So blogging is not as regular as I had hoped. I must admit that I am not as bright as most bibliobloggers, and that the process of writing is a painful art form, that i have yet to master (and don't have much realistic hope of ever mastering). But i trudge on in the hopes that Jim West will allow me back on the bibliobloggers site (I think I was on once) even though I don't post enough for him (at least once a week). Ok I am really hoping that Brandon Wason just uses his clout as moderator and just bypasses jim's screening process all together, sneak me in Brandon! Either way obscurity is hard to maintain on the internet, so at least I have achieved something, Right.
Ok, now back to our synopsis of Elliott's The Arrogance of Nations. Now like Elliott, I too believe that the exigence of Paul's Letter to the Romans is found in God’s active purpose in calling himto bring about the “Faithful obedience among the nations” (1.5). And so begins the investigation into a series of topoi that help one understand the dialogical character of Paul's letter to the Romans.
The first topoi Elliott presents is that of IMPERIUM, which loosely translates into something like "the power or status a person or group has". Imperium was very important to Rome, as it is to any government, because in the maintenance of power the consent of weaker peoples is of paramount importance to the ways in which the powerful seek to represent their rule both to themselves and also to their subjects. Elliott suggests that because the obedience of the nations was the prerogative claimed by the Roman Emperor that as a natural consequence we must situate Paul’s rhetoric in this wider field of discourse. It is here that the categories of coercion / consent / obedience / subjection become helpful in navigating imperium. Naturally all governments, and Empires are no exception here, are systems that are always in permanent crisis of legitimation, so it is within these tensions that the rhetoric of Romans and Paul's program as the apostle to the nations promises to be fruitful.
Hidden Transcript = the interaction between either the subordinate classes themselves, and or between the dominant classes, that they don't want the other classes to know about.) So rather simplistically (this is due to my simplifying, and is not meant as a polemic of Elliott's study) the public transcript that makes up the backdrop of Paul's letter to the Romans is essentially the idea that justice and faithfulness are the hallmarks of beneficent Roman rule.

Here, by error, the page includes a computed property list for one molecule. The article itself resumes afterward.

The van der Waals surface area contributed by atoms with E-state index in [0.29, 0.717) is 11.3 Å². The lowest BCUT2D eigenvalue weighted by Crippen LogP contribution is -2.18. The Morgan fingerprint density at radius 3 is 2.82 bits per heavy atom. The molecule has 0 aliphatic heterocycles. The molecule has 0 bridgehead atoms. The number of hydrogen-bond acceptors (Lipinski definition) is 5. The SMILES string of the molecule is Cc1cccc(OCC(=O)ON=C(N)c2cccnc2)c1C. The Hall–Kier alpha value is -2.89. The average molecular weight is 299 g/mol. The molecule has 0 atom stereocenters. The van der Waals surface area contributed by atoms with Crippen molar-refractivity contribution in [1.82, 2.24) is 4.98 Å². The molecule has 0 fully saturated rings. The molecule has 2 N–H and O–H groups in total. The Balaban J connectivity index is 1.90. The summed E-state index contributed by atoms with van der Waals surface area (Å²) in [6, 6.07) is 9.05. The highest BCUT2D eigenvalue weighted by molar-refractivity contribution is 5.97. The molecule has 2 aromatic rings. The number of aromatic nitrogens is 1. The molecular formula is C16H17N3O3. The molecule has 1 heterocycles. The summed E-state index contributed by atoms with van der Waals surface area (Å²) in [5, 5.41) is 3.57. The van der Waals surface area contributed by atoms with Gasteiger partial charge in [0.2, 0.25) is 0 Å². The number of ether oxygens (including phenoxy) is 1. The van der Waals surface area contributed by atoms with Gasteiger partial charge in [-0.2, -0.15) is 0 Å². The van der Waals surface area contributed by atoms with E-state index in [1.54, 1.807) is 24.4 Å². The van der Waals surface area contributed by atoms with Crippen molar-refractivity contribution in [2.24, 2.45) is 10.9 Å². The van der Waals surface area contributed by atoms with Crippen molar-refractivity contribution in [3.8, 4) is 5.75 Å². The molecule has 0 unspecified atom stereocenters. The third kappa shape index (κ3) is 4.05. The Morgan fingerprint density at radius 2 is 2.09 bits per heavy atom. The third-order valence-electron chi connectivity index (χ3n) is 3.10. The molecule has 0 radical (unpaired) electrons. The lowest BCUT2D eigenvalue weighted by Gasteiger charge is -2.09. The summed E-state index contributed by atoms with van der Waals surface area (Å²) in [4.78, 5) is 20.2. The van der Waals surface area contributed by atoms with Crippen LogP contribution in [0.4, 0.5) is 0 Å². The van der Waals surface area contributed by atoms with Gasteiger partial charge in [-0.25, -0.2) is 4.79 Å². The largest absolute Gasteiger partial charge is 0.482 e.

Because this public transcript was so prevalent, Paul needed to win the hearts and minds of the Romans. He did this by offering an alternative to the official Public Transcript of Rome. It is important then that we notice a few terms and how they were used in both the Public Transcript/and in Paul:
1. Lord was a title for Caesar/Paul uses it to refer to the Messiah
2. Gospel was the propaganda of the emperor’s victories and described his accession to the throne/Paul uses it to describe the power of the Messiah.
3. Faithfulness was ones loyalty and steadfastness to the Emperor/Paul uses it to either describe ones loyalty to the Messiah, or the Loyalty of the Messiah to God's plan/promises. (here Elliott sees faithfulness and obedience as interchangeable terms).
Elliott's reading results in some keen insights:
1. Paul evokes imperial language, “Greeks and barbarians” in order to show that he will not be engaging in the “civilizing mission” of Rome.
2. Paul rather playfully rejects the honor and shame codes current among the Roman elite.